Lorenzo and Isabella although both Millais and Hunt would ultimately paint scenes from the poem, Millais began Isabella (1849) soon after they completed the sketches, and Hunt would not paint Isabella and the Pot of Basil (1867) until many years later. Hunt wrote that they each wanted to deal with the position of Lorenzo within the household of the two brothers (Hunt, 142). Millais' painting, completed rapidly in time to be exhibited at the Royal Academy in 1849, depicts a meal within the brothers' home. Elaborately brocaded wallpaper, tablecloth and garments enrich the scene, as do shimmering velvet fabrics. Lorenzo sits next to Isabella, offering her half an orange from his plate, which she takes cautiously. One of her brothers, evidently now aware of what he views as the undesirable love between Isabella and Lorenzo, has just furiously kicked a dog who falls, his legs lifted from under him, into Isabella's comforting lap. The other brother lifts his glass almost sarcastically to the lovers, his pinky held aloof at an affected angle and his other hand pensively covering his mouth and chin. A falcon with a feather in its mouth perches on the back of this brother's chair, spying the lovers from across the table, and the image of the falcon, though out of context, appears in the poem (III). Both brothers' eyes suggest knowledge of the love, one reacting with a hint of scheming in his eye, the other responding with passionate violence, yet each faintly foreshadowing the course of their actions.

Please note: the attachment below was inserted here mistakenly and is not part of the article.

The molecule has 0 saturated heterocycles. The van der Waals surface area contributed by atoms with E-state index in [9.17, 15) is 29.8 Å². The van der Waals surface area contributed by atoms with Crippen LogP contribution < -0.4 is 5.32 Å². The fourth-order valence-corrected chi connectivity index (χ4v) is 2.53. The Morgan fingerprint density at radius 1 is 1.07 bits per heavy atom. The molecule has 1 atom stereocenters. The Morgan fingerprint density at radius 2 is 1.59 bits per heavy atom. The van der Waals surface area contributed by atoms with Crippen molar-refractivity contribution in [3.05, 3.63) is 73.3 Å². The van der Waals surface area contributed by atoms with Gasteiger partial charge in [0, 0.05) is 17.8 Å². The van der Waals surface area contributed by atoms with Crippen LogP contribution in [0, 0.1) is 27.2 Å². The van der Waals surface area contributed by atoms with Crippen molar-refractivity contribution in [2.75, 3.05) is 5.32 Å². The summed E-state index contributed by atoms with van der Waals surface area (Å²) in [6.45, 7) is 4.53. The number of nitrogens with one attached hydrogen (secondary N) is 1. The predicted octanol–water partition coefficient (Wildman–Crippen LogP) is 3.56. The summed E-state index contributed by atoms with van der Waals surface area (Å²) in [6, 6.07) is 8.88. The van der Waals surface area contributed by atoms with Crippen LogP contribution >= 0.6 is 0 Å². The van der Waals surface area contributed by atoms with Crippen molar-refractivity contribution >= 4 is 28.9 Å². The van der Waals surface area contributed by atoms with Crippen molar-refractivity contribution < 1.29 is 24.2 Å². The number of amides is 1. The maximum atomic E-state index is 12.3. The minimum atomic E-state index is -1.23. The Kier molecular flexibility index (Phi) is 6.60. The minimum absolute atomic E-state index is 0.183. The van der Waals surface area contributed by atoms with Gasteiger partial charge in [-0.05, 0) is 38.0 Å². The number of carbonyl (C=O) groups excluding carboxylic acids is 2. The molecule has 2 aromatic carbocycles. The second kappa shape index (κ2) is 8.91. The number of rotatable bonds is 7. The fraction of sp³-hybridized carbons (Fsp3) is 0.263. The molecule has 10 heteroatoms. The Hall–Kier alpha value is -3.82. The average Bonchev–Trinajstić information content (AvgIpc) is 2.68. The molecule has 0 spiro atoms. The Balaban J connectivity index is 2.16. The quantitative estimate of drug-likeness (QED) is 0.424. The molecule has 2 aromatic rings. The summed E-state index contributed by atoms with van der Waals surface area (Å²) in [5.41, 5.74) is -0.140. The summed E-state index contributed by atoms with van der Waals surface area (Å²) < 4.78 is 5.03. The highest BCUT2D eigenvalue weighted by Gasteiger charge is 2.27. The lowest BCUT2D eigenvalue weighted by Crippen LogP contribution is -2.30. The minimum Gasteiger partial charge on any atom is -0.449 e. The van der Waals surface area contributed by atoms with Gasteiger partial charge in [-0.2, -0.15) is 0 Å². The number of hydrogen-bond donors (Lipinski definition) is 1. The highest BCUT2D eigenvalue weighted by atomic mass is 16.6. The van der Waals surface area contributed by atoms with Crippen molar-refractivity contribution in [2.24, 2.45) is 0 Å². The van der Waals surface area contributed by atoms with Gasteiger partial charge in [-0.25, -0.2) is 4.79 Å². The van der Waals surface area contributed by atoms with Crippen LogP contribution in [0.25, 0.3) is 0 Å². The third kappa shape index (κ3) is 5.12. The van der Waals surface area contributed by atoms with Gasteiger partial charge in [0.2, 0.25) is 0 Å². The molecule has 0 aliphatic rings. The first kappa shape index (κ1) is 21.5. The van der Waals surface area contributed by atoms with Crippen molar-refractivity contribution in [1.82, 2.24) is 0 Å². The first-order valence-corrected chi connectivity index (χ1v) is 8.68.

Millais does not depict a particular scene from the story. No dogs are mentioned in the poem, yet both Hunt's sketch and Millais' painting contain dogs. Keats does not mention a particular dinner gathering of assembled friends with the brothers and the lovers, although the line "They could not sit at meals but feel how well / It soothed each to be the other by"(I) allows for elaboration on this idea. Millais strays from these lines of text to some extent. Rather than wearing a soothed expression, Lorenzo gazes intensely and anxiously past Isabella, seemingly intensely absorbed in inward reflection on their difficult situation. Isabella does not look soothed either, her deliberate yet hesitant action suggesting her anxiety. although the poem offers various scenes of high romantic passion — the lovers' first kiss (IX), their surreptitious meeting in a bower (XI), the lovers' farewell as Lorenzo rides to his doom (XXVI), and Isabella's vision relating the nature of Lorenzo's death (XXXV) — Millais chooses not to isolate these lovers but to surround them with other figures, including their enemies, in a daily action heightened by tension. Millais portrays the instant of the brothers' angry recognition of Lorenzo and Isabella's love, although the poem does not contain this particular moment. The painting seems to represent the culmination of the "many signs" by which the brothers discerned the love between Lorenzo and Isabella (XXI).